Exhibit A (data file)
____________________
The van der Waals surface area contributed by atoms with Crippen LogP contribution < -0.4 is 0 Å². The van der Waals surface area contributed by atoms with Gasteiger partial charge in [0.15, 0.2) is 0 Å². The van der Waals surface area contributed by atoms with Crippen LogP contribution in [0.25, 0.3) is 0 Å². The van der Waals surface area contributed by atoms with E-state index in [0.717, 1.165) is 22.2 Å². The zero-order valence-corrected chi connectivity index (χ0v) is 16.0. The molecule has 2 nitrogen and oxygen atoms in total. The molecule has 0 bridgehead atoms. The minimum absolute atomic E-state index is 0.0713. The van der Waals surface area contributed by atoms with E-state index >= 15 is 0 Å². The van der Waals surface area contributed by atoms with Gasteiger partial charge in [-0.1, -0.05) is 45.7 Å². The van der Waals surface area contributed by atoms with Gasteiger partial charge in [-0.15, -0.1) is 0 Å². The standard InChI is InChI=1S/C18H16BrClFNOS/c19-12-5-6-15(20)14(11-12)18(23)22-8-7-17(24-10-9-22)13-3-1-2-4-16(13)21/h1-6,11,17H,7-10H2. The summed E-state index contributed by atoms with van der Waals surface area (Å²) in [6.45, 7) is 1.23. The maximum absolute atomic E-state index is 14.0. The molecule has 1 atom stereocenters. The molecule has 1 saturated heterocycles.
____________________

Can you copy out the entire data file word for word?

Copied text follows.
The van der Waals surface area contributed by atoms with Crippen LogP contribution < -0.4 is 0 Å². The van der Waals surface area contributed by atoms with Gasteiger partial charge in [0.15, 0.2) is 0 Å². The van der Waals surface area contributed by atoms with Crippen LogP contribution in [0.25, 0.3) is 0 Å². The van der Waals surface area contributed by atoms with E-state index in [0.717, 1.165) is 22.2 Å². The zero-order valence-corrected chi connectivity index (χ0v) is 16.0. The molecule has 2 nitrogen and oxygen atoms in total. The molecule has 0 bridgehead atoms. The minimum absolute atomic E-state index is 0.0713. The van der Waals surface area contributed by atoms with E-state index >= 15 is 0 Å². The van der Waals surface area contributed by atoms with Gasteiger partial charge in [-0.1, -0.05) is 45.7 Å². The van der Waals surface area contributed by atoms with Gasteiger partial charge in [-0.15, -0.1) is 0 Å². The standard InChI is InChI=1S/C18H16BrClFNOS/c19-12-5-6-15(20)14(11-12)18(23)22-8-7-17(24-10-9-22)13-3-1-2-4-16(13)21/h1-6,11,17H,7-10H2. The summed E-state index contributed by atoms with van der Waals surface area (Å²) in [6.45, 7) is 1.23. The maximum absolute atomic E-state index is 14.0. The molecule has 1 atom stereocenters. The molecule has 1 saturated heterocycles.